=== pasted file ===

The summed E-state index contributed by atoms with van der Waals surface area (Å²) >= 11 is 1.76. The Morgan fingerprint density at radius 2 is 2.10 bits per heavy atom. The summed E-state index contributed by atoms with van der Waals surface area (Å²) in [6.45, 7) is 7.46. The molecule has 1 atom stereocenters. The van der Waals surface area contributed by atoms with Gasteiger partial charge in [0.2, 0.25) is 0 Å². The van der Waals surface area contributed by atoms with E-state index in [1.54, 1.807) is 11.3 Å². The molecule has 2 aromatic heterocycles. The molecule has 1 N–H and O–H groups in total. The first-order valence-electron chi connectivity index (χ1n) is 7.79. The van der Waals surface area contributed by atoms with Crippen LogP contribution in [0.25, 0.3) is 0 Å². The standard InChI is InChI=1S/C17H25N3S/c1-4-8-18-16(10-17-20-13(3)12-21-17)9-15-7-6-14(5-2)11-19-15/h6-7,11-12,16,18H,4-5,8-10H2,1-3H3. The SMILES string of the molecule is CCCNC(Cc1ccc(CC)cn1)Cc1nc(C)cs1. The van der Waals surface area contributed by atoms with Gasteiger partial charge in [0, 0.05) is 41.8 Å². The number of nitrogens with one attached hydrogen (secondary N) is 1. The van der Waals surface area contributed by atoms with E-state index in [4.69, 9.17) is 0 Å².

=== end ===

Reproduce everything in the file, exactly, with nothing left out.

The summed E-state index contributed by atoms with van der Waals surface area (Å²) >= 11 is 1.76. The Morgan fingerprint density at radius 2 is 2.10 bits per heavy atom. The summed E-state index contributed by atoms with van der Waals surface area (Å²) in [6.45, 7) is 7.46. The molecule has 1 atom stereocenters. The van der Waals surface area contributed by atoms with Gasteiger partial charge in [0.2, 0.25) is 0 Å². The van der Waals surface area contributed by atoms with E-state index in [1.54, 1.807) is 11.3 Å². The molecule has 2 aromatic heterocycles. The molecule has 1 N–H and O–H groups in total. The first-order valence-electron chi connectivity index (χ1n) is 7.79. The van der Waals surface area contributed by atoms with Crippen LogP contribution in [0.25, 0.3) is 0 Å². The standard InChI is InChI=1S/C17H25N3S/c1-4-8-18-16(10-17-20-13(3)12-21-17)9-15-7-6-14(5-2)11-19-15/h6-7,11-12,16,18H,4-5,8-10H2,1-3H3. The SMILES string of the molecule is CCCNC(Cc1ccc(CC)cn1)Cc1nc(C)cs1. The van der Waals surface area contributed by atoms with Gasteiger partial charge in [0, 0.05) is 41.8 Å². The number of nitrogens with one attached hydrogen (secondary N) is 1. The van der Waals surface area contributed by atoms with E-state index in [4.69, 9.17) is 0 Å².